New York, New Jersey commit to tunnel funding

RELATED TOPICS: AMTRAK | HUDSON RIVER TUNNELS
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NEW YORK – New York and New Jersey are in when it comes to funding their portions of a new railroad tunnel under the Hudson River.

New York’s $1.75 billion and New Jersey Transit’s $1.9 billion share of the $12.7 billion Gateway Hudson Tunnel Project are set, Govs. Andrew Cuomo and Chris Christie announced. Additionally, the Port Authority of New York and New Jersey will find $1.9 billion. The project consists of a new two-track tunnel, the Hudson Yards Concrete Casing, and rehabilitation of the existing Amtrak Hudson River Tunnel.

This commitment follows a 2015 agreement in which the federal government will fund 50 percent of the Gateway tunnel project, an essential portion of the Northeast Corridor that connects New York and New Jersey and is the nation's most urgent infrastructure project. The 2015 agreement also called for the creation of the Gateway Development Corp., as developer of the Gateway project.

"The Gateway Tunnel is critical to the long-term vitality of the entire Northeast region and one of the most important infrastructure projects in the country," Cuomo said. "New York State is stepping up to fund its share of the financial commitment as we rebuild our infrastructure all across the state. Now the federal government must fulfill its commitment to fund the other half and make this urgent, long-overdue project a reality."

"The commitments we make today mark a pivotal milestone in the construction of the Hudson River Tunnel Project, and builds on the work we began earlier this year with the early construction of the Portal North Bridge Project. It positions the project to immediately compete for federal Capital Investment Grant funds," Christie said. "The Hudson Tunnel Project is critical to the regional and national economy and protects against a potentially disastrous scenario of a closure of one of the two tubes of the existing North River Tunnel. Together, with the rehabilitation of the existing tunnel, this project will result in the crucial Northeast Corridor having four tracks between New Jersey and New York under the Hudson River, allowing for increased ridership in the future."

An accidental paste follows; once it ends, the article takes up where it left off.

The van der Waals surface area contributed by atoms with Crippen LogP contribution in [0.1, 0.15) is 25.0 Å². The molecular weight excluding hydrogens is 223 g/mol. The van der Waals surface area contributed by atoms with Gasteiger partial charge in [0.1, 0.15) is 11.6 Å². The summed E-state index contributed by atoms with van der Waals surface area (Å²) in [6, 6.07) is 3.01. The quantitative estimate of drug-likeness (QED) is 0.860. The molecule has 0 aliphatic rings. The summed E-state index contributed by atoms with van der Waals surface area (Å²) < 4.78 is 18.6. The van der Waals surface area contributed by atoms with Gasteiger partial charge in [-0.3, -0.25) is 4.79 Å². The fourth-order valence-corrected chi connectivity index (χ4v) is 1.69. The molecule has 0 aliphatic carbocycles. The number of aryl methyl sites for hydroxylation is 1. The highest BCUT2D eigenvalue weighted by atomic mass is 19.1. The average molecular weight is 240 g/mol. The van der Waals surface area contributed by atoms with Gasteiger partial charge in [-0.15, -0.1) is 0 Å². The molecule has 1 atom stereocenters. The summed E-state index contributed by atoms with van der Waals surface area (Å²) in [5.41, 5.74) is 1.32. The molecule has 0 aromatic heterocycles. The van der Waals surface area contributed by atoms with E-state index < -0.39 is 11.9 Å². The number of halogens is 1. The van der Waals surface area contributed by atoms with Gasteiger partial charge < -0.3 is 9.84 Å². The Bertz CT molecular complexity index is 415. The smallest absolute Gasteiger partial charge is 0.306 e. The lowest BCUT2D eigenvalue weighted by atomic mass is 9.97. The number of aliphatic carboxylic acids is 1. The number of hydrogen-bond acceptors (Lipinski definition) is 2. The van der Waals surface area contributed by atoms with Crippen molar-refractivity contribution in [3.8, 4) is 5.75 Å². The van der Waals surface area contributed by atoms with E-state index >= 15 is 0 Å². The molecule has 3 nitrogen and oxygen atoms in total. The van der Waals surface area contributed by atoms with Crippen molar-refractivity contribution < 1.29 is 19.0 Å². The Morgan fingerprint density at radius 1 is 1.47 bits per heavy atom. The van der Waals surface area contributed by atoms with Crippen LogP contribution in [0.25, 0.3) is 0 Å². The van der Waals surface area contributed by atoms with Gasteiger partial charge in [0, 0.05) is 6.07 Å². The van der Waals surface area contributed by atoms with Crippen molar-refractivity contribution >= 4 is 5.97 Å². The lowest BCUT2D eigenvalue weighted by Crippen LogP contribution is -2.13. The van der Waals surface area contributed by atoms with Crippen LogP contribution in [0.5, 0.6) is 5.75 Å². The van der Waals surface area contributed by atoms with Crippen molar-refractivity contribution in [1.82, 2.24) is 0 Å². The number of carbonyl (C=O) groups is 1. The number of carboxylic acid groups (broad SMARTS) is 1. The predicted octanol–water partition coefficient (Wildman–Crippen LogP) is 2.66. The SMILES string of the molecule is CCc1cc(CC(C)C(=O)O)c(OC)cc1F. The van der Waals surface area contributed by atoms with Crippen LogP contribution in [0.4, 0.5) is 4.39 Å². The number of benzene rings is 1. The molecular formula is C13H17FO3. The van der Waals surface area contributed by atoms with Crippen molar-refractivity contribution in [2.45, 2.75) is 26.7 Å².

The existing Hudson River Tunnels, which opened in 1910, are the only intercity railroad passenger crossing into New York City from New Jersey. The tunnels were severally damaged as a result of seawater inundation during Hurricane Sandy in October 2012. Chlorides from the seawater remain throughout the tunnels' structural, mechanical, and electrical infrastructure. Any service outage, planned or emergency, can substantially reduce or suspend rail service, causing catastrophic delays that cascade up and down the Northeast Corridor, impacting 200,000 daily commuter and intercity passenger trips.

In light of the critical nature of the Hudson Tunnel Project, the environmental review process has been expedited and is on schedule to receive federal environmental approvals by March 2018, or sooner.

The new tunnels, originally known as Access to the Region's Core, started construction in 2009, but was stopped by Governor Christie in October 2010 due to fears that the original $8 billion would be subject to huge cost overruns. When construction on this starts it should take at least a decade for all aspects to be completed.






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